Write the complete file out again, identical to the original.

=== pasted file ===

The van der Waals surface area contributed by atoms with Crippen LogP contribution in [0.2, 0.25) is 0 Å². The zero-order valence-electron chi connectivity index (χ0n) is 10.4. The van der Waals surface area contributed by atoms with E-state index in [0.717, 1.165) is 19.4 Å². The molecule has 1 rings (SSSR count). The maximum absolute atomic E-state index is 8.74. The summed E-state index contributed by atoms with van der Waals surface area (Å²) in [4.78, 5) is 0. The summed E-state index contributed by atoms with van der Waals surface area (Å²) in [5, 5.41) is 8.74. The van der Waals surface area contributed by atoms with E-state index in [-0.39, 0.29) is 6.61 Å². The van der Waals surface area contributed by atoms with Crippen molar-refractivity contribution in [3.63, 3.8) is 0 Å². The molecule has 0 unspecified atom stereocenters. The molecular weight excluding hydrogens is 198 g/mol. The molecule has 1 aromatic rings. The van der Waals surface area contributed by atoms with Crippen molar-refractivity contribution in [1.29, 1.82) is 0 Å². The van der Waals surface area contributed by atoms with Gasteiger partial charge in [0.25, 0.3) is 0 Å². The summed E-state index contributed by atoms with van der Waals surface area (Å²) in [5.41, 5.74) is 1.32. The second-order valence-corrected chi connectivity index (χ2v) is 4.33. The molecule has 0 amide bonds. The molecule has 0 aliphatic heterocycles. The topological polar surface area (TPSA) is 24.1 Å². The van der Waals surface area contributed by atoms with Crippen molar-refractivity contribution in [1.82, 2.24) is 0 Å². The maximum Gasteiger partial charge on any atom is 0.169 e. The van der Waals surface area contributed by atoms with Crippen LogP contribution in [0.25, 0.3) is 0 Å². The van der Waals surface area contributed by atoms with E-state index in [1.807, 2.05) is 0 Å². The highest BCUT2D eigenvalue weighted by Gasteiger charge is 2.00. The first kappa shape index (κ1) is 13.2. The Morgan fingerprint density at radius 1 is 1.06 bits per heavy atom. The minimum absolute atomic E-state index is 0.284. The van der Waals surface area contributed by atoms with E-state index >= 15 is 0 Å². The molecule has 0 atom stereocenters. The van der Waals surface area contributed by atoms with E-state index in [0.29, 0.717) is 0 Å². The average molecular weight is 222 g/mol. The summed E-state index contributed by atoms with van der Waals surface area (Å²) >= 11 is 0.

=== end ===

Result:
The van der Waals surface area contributed by atoms with Crippen LogP contribution in [0.2, 0.25) is 0 Å². The zero-order valence-electron chi connectivity index (χ0n) is 10.4. The van der Waals surface area contributed by atoms with E-state index in [0.717, 1.165) is 19.4 Å². The molecule has 1 rings (SSSR count). The maximum absolute atomic E-state index is 8.74. The summed E-state index contributed by atoms with van der Waals surface area (Å²) in [4.78, 5) is 0. The summed E-state index contributed by atoms with van der Waals surface area (Å²) in [5, 5.41) is 8.74. The van der Waals surface area contributed by atoms with E-state index in [-0.39, 0.29) is 6.61 Å². The van der Waals surface area contributed by atoms with Crippen molar-refractivity contribution in [3.63, 3.8) is 0 Å². The molecule has 0 unspecified atom stereocenters. The molecular weight excluding hydrogens is 198 g/mol. The molecule has 1 aromatic rings. The van der Waals surface area contributed by atoms with Crippen molar-refractivity contribution in [1.29, 1.82) is 0 Å². The van der Waals surface area contributed by atoms with Gasteiger partial charge in [0.25, 0.3) is 0 Å². The summed E-state index contributed by atoms with van der Waals surface area (Å²) in [5.41, 5.74) is 1.32. The second-order valence-corrected chi connectivity index (χ2v) is 4.33. The molecule has 0 amide bonds. The molecule has 0 aliphatic heterocycles. The topological polar surface area (TPSA) is 24.1 Å². The van der Waals surface area contributed by atoms with Crippen molar-refractivity contribution in [1.82, 2.24) is 0 Å². The maximum Gasteiger partial charge on any atom is 0.169 e. The van der Waals surface area contributed by atoms with Crippen LogP contribution in [0.25, 0.3) is 0 Å². The van der Waals surface area contributed by atoms with E-state index in [1.807, 2.05) is 0 Å². The highest BCUT2D eigenvalue weighted by Gasteiger charge is 2.00. The first kappa shape index (κ1) is 13.2. The Morgan fingerprint density at radius 1 is 1.06 bits per heavy atom. The minimum absolute atomic E-state index is 0.284. The van der Waals surface area contributed by atoms with E-state index >= 15 is 0 Å². The molecule has 0 atom stereocenters. The van der Waals surface area contributed by atoms with E-state index in [0.29, 0.717) is 0 Å². The average molecular weight is 222 g/mol. The summed E-state index contributed by atoms with van der Waals surface area (Å²) >= 11 is 0.